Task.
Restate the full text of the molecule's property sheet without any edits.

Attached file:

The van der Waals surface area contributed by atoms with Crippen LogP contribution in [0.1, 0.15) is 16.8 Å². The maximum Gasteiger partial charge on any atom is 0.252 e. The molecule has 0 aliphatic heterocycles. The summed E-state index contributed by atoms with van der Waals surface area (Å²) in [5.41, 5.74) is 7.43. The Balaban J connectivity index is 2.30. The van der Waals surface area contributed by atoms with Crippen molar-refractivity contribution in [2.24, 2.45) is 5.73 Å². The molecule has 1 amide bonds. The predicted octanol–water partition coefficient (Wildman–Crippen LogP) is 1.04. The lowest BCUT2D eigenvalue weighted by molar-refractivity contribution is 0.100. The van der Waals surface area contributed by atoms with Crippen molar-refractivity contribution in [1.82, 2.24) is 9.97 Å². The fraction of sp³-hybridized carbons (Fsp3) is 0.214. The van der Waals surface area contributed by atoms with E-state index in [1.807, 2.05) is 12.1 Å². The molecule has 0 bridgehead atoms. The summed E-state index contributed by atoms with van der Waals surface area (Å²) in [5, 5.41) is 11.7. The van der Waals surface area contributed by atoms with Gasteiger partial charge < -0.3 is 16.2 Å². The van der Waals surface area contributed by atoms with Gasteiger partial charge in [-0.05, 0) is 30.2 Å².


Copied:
The van der Waals surface area contributed by atoms with Crippen LogP contribution in [0.1, 0.15) is 16.8 Å². The maximum Gasteiger partial charge on any atom is 0.252 e. The molecule has 0 aliphatic heterocycles. The summed E-state index contributed by atoms with van der Waals surface area (Å²) in [5.41, 5.74) is 7.43. The Balaban J connectivity index is 2.30. The van der Waals surface area contributed by atoms with Crippen molar-refractivity contribution in [2.24, 2.45) is 5.73 Å². The molecule has 1 amide bonds. The predicted octanol–water partition coefficient (Wildman–Crippen LogP) is 1.04. The lowest BCUT2D eigenvalue weighted by molar-refractivity contribution is 0.100. The van der Waals surface area contributed by atoms with Crippen molar-refractivity contribution in [1.82, 2.24) is 9.97 Å². The fraction of sp³-hybridized carbons (Fsp3) is 0.214. The van der Waals surface area contributed by atoms with E-state index in [1.807, 2.05) is 12.1 Å². The molecule has 0 bridgehead atoms. The summed E-state index contributed by atoms with van der Waals surface area (Å²) in [5, 5.41) is 11.7. The van der Waals surface area contributed by atoms with Gasteiger partial charge < -0.3 is 16.2 Å². The van der Waals surface area contributed by atoms with Gasteiger partial charge in [-0.05, 0) is 30.2 Å².